Each year, Freedom House in Washington D.C. publishes its assessment of democracy in the world and today nearly two thirds of UN member states are considered to be “electoral democracies”. The foundation warns, however, that democracy is increasingly under threat by populist and nationalistic forces as well as authoritarian powers.

Proponents of a UNPA keep pointing out that giving parliamentarians a voice at the UN would help strengthening democracy especially in countries where it is still weak and under pressure. Opposition politicians certainly would benefit from a seat in a UNPA and the international exposure that would go along with it.

After all, it has been a key argument that if the UN’s promotion of democracy is to be credible, the world organization itself needs to democratize as well. The establishment of a UNPA could also be understood as a response to Sustainable Development Goal 16. SDG 16 targets include the development of “effective, accountable and transparent institutions at all levels” and ensuring “responsive, inclusive, participatory and representative decision-making at all levels.” Why should the UN, of all things, be excluded from this?

A UN parliamentary body could be a useful complement to the High-Level Political Forum on sustainable development in order to review the implementation of the SDGs.

At the beginning, a UNPA need not be a monumental investment. It depends on the specifics. So far, neither the Council of the EU or anyone else has come up with a thorough calculation. How can you argue that the costs would be too high if you never calculated them in the first place?

Under US President Donald Trump multilateralism and UN funding are under threat. This should be a wake-up call. To a large degree, a UNPA would be educational. It would bring the UN closer to lawmakers in the capitals and could help strengthen budgetary support of UN member states. In the long run, strengthening the UN’s democratic profile could turn out to be a good investment.

When she was an Italian deputy, the EU’s High Representative on Foreign Affairs, Federica Mogherini, endorsed a UNPA and last year she confirmed that she still believes that it “could be a very useful tool.”

For a long time, EU governments have been ignoring the European Parliament’s endorsement of a UNPA. Will it be different this time?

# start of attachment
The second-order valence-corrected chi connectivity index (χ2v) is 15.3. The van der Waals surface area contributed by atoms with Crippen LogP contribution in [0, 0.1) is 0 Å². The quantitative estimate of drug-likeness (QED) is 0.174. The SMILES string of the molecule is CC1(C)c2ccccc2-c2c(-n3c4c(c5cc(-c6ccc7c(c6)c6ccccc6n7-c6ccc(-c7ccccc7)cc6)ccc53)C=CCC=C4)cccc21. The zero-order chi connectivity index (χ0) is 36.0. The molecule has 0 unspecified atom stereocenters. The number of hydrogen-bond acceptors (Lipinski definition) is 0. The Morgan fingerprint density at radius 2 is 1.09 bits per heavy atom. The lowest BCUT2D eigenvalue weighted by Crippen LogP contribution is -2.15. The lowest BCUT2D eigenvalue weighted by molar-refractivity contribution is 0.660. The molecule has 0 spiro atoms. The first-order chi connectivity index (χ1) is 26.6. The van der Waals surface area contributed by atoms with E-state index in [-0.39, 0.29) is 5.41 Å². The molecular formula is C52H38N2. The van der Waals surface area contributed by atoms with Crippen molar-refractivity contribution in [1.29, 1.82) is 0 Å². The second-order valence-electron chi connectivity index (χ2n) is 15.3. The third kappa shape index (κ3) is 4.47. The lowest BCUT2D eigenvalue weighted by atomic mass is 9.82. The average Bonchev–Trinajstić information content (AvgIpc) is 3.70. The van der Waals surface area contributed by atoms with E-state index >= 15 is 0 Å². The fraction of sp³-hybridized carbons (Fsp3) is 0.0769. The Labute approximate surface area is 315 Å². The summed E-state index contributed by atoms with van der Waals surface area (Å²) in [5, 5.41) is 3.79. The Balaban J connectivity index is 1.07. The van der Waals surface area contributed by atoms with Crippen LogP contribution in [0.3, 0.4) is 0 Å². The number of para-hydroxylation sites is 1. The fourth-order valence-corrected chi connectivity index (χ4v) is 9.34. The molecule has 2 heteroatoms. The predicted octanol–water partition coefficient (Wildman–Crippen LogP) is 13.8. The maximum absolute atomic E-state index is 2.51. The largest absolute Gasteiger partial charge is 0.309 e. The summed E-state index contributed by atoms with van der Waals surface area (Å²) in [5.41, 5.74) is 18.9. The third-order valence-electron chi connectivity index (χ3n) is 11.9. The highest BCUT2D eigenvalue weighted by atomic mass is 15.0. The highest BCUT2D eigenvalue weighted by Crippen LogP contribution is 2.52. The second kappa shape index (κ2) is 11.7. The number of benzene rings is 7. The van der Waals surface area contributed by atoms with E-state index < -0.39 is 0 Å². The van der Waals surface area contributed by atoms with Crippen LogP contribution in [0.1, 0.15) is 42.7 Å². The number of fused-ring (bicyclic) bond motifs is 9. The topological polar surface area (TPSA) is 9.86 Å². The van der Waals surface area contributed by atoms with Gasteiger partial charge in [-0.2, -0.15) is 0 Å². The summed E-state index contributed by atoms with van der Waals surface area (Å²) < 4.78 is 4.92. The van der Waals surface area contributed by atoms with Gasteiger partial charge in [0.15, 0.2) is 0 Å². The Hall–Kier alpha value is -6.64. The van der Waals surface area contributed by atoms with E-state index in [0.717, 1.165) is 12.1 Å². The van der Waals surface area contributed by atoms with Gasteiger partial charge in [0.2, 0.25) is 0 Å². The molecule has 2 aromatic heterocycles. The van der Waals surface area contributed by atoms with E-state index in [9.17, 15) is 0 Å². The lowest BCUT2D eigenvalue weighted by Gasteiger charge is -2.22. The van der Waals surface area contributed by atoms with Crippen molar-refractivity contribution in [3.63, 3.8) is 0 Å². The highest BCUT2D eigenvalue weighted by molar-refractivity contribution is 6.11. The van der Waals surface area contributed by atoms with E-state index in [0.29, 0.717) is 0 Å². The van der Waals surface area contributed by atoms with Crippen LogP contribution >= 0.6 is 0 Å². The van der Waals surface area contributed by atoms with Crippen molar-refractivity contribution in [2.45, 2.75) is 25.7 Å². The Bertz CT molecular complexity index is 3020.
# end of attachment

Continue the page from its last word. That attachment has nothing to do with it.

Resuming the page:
Although a debate on this topic is not unrealistic, it is premature to expect that there will be a formal push in the upcoming session of the UN General Assembly. Most UN member states, including those from the EU, never looked into the concept of a UNPA in a serious way and will have to do their homework first.

Support like it was expressed by Malta’s foreign minister George Vella, who was succeeded last month, or by the cabinet of Italy’s foreign minister Paolo Gentiloni, who is now Italy’s Prime Minister, was the exception.

In May an informal meeting in New York hosted by the Canadian UN mission in collaboration with the international Campaign for a UNPA brought together representatives of 12 governments for a briefing on the proposal. This was a sign of growing interest.

More such informal meetings seem to be the most likely way forward for the time being. In the process, several EU governments – and other UN member states – may declare their support in one way or another which eventually could bring it on the EU’s and the UN’s agenda.

In particular, it will be interesting to see what position the new French government under President Emmanuel Macron will take.

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In the New World Order, Asia Is Rising, Says Pakistan’s UN Envoyhttp://www.ipsnews.net/2017/07/new-world-order-asia-rising-says-pakistans-un-envoy/?utm_source=rss&utm_medium=rss&utm_campaign=new-world-order-asia-rising-says-pakistans-un-envoy http://www.ipsnews.net/2017/07/new-world-order-asia-rising-says-pakistans-un-envoy/#respond Wed, 19 Jul 2017 18:44:56 +0000 Barbara Crossette http://www.ipsnews.net/?p=151363 When Maleeha Lodhi arrived at the United Nations in 2015 as Pakistan’s ambassador, she brought with her a broad background in academia, journalism and diplomacy: a Ph.D. in political science from the London School of Economics, where she later taught political sociology; the first woman to edit major newspapers in Pakistan; ambassador to the United […]

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Maleeha Lodhi, Pakistan’s ambassador to the UN, presiding over a General Assembly session, May 5, 2017. In an interview, Lodhi said the UN imbued nations with a “spirit of cooperation.” Credit: UN/Photo

By Barbara Crossette